- Develop and institute seasonal, multidisciplinary, and themed public humanities programs that incorporate archaeology, architecture, interpretation of the local landscape, neighborhood walking tours, and historical interpretations of primary documents and artifacts.
- Engage scholars, digital artists, speakers, visual and performance artists to help retell and “re”locate the various narratives, artifacts and episodes that punctuated the place-making practices of this unique 19th century neighborhood.
- Design programs that meet guidelines/requirements of CT Sites of Conscience, CT Freedom Trail, and CT’s America 250 Commission.
- Provide detailed descriptions of planned program activities including logistical support and coordination plans.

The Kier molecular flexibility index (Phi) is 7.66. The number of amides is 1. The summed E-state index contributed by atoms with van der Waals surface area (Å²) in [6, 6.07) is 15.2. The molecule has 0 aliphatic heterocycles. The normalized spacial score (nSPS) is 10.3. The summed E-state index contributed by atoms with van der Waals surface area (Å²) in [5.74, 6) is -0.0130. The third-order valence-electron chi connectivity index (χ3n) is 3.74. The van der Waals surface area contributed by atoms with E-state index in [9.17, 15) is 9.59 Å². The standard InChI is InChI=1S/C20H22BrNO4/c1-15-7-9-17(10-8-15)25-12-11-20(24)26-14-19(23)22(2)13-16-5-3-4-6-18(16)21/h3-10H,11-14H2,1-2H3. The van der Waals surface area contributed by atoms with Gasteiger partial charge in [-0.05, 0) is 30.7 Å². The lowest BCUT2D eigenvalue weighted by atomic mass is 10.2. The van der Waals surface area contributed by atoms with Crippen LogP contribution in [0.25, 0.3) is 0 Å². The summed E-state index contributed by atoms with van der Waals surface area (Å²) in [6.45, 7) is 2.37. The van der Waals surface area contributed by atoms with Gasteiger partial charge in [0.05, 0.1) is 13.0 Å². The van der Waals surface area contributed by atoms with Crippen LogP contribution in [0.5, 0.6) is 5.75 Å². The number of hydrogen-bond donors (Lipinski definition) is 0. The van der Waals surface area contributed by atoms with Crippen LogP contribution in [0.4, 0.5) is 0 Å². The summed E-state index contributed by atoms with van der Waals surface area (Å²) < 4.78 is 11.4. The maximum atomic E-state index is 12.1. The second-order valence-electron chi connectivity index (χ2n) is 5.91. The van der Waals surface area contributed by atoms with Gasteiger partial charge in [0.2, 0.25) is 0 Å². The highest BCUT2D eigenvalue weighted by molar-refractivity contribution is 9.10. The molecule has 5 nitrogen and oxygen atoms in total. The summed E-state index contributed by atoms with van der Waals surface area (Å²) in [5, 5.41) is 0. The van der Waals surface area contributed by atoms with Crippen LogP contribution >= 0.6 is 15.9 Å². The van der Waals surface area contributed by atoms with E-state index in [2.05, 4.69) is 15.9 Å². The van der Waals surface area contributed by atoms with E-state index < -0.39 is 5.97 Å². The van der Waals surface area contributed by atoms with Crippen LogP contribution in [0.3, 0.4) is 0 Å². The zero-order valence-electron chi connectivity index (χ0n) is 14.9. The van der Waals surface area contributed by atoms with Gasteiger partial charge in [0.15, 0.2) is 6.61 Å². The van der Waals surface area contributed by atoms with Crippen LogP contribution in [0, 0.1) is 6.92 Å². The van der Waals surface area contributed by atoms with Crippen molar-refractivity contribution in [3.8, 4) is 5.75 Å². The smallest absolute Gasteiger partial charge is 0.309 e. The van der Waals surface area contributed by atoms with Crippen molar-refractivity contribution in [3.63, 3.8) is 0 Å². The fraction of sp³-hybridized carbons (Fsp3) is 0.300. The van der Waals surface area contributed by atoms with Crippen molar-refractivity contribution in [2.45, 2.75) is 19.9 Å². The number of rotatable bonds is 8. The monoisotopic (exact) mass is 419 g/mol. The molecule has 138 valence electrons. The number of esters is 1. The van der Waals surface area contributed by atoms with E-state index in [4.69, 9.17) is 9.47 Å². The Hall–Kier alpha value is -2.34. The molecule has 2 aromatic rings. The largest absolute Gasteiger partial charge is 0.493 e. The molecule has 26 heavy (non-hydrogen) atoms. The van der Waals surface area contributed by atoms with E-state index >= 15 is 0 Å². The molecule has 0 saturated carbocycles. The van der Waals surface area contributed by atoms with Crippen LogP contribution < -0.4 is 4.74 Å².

- Identify technical needs for digital programs and in-person streaming.
- Increase public familiarity with the Freeman Center’s identity, mission, resources and services.
- Facilitate outdoor interpretive programs in collaboration with the state archaeologist and local urban farmers.
Administration and Management
- Participate as a member of the Freeman Center’s leadership team.
- Ensure the smooth day-to-day administration and operation of the Freeman Houses.
- Stay current with best-practices in the museum/public history and civic engagement fields.
- Document program outcomes and evaluate program success.
- Track and report visitor data/participation required for monthly and annual reports, development and publications.
- Develop future program goals based on program results: attendance, implementation challenges, formal evaluations, etc.
- Assist with grant writing, fundraising events, and solicitations as needed.